The Secret MP #9: Lying in the hull of a sunken ship.

by The Secret MP on May 27, 2014

The Secret MPI am a Liberal-Deamocrat MP.

You can call me Keith.

But that’s not my real name.

I’ve picked up the phone. I’ve put it down again. I’ve picked up the phone. I’ve put it down again. At least five times, I’ve picked up the phone with the intention of calling Nick Clegg’s office to ask for a meeting or at least a conversation with our blessed leader, so that I can tell him what a few of us are currently thinking. The reason I have yet to dial the number is because, I don’t think for a second that he’ll talk to me, and even if he did, I’m not sure what I’d be telling him to do.

The situation for me, and every other Liberal Democrat elected or otherwise is dire. In fact if the results from last week’s Euro and local elections were replicated in next year’s general election – I would finish fourth behind the bloke who stands outside Greggs the Bakers every Saturday wearing a sandwich board protesting against either the closure of the local library or the use of Hal Al meat in pasties.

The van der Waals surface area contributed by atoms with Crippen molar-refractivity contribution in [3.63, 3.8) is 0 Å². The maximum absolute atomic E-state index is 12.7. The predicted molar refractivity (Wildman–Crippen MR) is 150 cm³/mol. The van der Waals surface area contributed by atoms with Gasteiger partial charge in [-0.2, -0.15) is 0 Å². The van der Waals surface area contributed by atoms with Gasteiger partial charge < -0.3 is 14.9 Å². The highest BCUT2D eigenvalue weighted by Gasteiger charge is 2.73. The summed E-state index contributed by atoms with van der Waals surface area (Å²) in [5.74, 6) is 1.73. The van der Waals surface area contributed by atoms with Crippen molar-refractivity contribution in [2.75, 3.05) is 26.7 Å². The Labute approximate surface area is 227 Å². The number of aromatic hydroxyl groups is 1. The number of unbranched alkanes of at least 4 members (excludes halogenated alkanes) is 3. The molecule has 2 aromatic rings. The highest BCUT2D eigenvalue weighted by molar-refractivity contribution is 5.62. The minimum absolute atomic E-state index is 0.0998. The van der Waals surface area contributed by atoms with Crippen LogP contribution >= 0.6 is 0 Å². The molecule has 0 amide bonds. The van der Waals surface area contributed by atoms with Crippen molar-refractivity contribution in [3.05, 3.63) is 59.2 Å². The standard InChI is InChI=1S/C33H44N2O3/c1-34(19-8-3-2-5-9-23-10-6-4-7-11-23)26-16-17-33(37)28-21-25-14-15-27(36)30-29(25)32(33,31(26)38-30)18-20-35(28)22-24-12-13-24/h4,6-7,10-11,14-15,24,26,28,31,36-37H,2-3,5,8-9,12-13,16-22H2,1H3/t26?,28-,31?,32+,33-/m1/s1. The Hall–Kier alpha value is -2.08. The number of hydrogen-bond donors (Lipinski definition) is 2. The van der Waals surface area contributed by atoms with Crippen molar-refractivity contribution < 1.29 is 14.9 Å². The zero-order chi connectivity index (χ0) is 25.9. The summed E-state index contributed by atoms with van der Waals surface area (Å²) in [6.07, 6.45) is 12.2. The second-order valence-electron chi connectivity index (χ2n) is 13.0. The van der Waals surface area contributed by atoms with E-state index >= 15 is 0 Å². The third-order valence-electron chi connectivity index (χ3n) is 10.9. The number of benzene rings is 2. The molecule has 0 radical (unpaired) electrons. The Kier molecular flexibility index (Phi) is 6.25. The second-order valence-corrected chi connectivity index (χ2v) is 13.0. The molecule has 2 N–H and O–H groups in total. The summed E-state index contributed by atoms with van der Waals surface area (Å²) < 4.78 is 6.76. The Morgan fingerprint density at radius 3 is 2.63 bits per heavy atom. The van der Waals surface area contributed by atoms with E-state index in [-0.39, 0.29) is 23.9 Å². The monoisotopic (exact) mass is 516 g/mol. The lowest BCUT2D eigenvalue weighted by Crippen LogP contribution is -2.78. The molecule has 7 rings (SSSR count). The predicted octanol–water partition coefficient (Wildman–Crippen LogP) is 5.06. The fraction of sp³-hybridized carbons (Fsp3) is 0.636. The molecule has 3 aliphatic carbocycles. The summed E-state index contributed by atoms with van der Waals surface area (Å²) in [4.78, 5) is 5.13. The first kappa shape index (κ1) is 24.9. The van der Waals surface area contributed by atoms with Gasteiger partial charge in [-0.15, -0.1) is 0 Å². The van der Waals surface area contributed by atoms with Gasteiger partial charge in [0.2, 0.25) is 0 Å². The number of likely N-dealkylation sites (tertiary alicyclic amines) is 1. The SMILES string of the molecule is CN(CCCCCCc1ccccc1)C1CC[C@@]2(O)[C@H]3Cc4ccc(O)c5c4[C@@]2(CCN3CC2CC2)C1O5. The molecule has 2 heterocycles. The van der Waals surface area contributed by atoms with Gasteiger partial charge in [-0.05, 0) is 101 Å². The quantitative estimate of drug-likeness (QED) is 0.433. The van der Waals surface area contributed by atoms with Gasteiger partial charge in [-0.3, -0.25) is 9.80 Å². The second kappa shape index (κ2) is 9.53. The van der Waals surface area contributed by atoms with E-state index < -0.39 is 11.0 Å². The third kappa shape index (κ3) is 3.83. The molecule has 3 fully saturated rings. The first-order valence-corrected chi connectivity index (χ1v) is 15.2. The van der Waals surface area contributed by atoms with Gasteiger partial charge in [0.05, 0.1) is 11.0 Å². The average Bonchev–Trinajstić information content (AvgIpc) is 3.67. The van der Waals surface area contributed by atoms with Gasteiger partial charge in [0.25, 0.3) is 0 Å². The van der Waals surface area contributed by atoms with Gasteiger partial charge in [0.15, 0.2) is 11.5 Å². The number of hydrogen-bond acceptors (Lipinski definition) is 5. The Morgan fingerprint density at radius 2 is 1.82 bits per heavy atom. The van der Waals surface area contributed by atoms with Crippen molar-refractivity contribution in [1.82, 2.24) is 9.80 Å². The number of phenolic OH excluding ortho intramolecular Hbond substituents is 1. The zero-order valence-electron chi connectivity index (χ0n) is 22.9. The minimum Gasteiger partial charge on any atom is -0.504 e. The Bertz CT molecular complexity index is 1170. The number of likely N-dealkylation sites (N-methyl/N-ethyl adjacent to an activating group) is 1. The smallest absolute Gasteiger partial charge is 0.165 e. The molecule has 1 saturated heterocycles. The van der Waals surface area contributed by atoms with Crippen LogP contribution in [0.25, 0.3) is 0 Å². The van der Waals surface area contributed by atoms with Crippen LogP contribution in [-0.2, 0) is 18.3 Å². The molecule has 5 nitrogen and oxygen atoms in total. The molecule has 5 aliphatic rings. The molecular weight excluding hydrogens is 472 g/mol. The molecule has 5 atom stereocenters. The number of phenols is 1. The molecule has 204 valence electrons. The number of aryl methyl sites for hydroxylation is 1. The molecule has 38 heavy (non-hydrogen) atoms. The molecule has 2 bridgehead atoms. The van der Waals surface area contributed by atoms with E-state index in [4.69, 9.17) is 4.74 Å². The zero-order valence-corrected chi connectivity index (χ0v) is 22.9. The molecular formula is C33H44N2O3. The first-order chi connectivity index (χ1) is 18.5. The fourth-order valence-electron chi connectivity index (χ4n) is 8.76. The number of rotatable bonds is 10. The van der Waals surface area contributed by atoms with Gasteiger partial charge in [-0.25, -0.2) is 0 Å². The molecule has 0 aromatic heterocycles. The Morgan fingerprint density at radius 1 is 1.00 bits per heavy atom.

I’ve spent the last month doing my duty by the leader and the party – I’ve been out trudging around estates and up and down roads and streets telling anyone who will listen that actually things could have been an awful lot worse if it wasn’t for the Lib-Dems.

And it’s been hard.

It wasn’t always like this.

When I first started out in politics, canvassing for the Lib-Dems was easy – everyone hated the Tories, some people hated Labour, but no one hated the Lib-Dems, we were seen as a fairly benign alternative, we were seen as nice people who might not have all the answers, but at least seemed to care. The worst you would get would be a dismissive, ‘well, you’ll never get in power so why should I vote for you?’